[Source: Verde New.com, Steve Ayers] – – If you pass through Canyon de Chelly or walk the banks of Beaver Creek beneath Montezuma Castle, you get an immediate and clear picture of why both are national monuments. Like most of the nation’s inventory, their unique natural and/or cultural qualities are on prominent display. But driving south from the Verde Valley on Interstate 17, looking east as you pass between Dugas Road and Sunset Point rest area, the landscape does not immediately lend itself to either of those prerequisites.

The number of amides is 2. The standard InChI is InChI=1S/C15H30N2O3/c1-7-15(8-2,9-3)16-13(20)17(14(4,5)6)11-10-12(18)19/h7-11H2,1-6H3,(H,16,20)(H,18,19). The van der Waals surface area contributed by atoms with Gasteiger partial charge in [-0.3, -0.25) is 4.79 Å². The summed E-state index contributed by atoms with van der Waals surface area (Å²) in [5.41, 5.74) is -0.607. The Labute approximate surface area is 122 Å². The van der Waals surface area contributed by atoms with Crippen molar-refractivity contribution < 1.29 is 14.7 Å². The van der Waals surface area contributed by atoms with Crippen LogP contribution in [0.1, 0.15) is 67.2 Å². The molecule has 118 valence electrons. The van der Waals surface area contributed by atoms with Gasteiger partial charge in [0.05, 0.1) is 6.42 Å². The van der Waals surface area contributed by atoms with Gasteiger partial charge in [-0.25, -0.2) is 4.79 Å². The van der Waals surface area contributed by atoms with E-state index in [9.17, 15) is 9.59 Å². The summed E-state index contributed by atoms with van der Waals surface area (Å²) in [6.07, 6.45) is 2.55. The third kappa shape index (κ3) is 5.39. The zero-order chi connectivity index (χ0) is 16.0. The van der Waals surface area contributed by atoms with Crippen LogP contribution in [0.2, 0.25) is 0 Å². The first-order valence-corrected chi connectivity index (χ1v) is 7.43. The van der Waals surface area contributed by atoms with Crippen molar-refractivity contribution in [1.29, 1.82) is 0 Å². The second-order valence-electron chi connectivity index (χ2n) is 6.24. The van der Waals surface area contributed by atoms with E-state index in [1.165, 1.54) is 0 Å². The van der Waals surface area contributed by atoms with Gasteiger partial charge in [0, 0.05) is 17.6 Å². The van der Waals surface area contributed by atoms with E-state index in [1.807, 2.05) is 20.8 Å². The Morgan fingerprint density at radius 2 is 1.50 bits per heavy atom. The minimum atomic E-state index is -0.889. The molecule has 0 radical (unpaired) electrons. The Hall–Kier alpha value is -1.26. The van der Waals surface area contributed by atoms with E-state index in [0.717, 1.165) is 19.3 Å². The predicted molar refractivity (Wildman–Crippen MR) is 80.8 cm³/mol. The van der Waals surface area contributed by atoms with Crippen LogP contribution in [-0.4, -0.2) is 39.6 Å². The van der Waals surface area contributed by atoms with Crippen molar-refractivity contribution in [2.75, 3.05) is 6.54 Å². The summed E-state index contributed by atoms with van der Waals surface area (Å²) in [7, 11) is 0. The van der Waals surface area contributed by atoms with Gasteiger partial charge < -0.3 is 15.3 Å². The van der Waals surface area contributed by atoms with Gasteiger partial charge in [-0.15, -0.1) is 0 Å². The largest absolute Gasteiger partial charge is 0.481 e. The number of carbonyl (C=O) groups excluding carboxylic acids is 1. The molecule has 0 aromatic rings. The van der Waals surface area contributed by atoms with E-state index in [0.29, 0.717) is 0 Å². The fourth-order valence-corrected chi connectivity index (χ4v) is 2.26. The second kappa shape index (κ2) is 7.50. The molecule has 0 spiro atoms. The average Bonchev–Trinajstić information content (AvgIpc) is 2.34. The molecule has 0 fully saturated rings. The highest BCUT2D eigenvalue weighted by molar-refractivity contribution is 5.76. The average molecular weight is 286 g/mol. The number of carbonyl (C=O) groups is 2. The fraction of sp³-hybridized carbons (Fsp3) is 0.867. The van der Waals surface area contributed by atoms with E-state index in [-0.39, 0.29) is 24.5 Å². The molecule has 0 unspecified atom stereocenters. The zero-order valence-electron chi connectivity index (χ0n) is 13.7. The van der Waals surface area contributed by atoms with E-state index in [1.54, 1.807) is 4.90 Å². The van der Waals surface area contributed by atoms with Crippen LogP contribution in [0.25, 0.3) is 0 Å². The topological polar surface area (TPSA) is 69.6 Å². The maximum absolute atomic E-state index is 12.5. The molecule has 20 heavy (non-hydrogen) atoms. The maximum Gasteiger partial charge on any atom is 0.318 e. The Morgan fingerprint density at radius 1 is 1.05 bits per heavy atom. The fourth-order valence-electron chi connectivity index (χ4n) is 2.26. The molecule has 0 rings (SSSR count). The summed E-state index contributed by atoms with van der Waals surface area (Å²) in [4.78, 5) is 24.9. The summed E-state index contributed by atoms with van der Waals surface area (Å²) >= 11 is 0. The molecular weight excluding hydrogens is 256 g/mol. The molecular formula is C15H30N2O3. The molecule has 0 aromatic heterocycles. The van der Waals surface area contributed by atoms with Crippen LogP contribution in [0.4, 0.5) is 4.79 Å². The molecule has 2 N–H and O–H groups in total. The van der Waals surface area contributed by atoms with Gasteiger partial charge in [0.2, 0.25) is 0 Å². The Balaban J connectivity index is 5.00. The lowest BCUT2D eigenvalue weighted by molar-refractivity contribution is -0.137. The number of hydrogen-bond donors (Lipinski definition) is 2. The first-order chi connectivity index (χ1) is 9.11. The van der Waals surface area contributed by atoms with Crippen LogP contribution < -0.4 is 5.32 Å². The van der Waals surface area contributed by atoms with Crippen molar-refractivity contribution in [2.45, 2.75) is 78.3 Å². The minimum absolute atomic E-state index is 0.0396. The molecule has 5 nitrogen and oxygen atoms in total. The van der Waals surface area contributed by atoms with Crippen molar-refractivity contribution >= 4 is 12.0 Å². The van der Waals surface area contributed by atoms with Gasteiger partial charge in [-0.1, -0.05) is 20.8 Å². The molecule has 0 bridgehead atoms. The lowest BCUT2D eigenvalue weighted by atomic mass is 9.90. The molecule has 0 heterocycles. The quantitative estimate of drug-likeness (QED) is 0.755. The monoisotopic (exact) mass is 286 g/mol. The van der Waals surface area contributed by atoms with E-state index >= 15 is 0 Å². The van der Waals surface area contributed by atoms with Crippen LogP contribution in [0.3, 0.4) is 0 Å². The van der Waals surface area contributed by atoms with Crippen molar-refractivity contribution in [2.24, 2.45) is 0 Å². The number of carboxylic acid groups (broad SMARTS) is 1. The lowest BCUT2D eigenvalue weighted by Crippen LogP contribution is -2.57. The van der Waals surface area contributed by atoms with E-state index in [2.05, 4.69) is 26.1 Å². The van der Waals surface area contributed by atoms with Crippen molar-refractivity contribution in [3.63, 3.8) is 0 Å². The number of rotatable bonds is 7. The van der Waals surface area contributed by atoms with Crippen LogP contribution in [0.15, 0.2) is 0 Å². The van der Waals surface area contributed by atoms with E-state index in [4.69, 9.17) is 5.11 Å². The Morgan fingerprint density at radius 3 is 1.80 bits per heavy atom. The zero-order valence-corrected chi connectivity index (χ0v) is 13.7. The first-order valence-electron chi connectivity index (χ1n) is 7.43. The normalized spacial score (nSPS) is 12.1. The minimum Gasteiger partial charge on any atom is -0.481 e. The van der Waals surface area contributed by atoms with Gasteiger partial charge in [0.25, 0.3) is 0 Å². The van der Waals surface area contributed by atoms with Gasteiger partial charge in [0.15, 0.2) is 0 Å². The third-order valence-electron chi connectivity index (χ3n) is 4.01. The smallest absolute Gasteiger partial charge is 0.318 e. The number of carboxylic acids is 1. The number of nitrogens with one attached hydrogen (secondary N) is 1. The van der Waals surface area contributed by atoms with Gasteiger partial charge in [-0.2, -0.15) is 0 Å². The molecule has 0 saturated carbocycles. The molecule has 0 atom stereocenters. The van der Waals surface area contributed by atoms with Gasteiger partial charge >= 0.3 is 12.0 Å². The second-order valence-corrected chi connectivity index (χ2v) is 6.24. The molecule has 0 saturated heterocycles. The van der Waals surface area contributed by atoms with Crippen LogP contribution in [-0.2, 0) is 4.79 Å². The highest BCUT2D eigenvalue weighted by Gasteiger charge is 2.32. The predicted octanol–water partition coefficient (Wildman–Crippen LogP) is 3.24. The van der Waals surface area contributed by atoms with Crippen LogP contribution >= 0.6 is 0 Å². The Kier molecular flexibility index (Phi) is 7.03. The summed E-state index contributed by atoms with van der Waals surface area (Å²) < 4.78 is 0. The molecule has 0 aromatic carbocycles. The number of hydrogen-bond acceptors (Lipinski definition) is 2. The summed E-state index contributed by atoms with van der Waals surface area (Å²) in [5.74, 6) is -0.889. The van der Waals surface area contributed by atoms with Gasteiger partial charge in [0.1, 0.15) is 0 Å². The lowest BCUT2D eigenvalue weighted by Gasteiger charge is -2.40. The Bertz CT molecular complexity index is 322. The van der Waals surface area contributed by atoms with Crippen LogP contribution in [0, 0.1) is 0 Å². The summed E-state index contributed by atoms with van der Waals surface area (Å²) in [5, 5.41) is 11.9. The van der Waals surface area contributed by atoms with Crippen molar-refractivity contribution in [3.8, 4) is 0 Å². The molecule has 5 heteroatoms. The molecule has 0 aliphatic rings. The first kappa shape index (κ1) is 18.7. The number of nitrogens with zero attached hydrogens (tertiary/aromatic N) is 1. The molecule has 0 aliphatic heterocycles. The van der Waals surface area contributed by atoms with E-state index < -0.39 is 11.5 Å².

Nevertheless, what you would see out the driver’s side is the Agua Fria National Monument — 71,000 acres spread across a high mesa, split down the middle by the upper Agua Fria River canyon. It is a noticeably barren and often windswept tract of low-lying hills and volcanic grasslands that, at first glance, lack any redeeming value. But don’t be fooled by the cover. The Agua Fria National Monument is worth a closer look. [Note: to read the full article, click here.]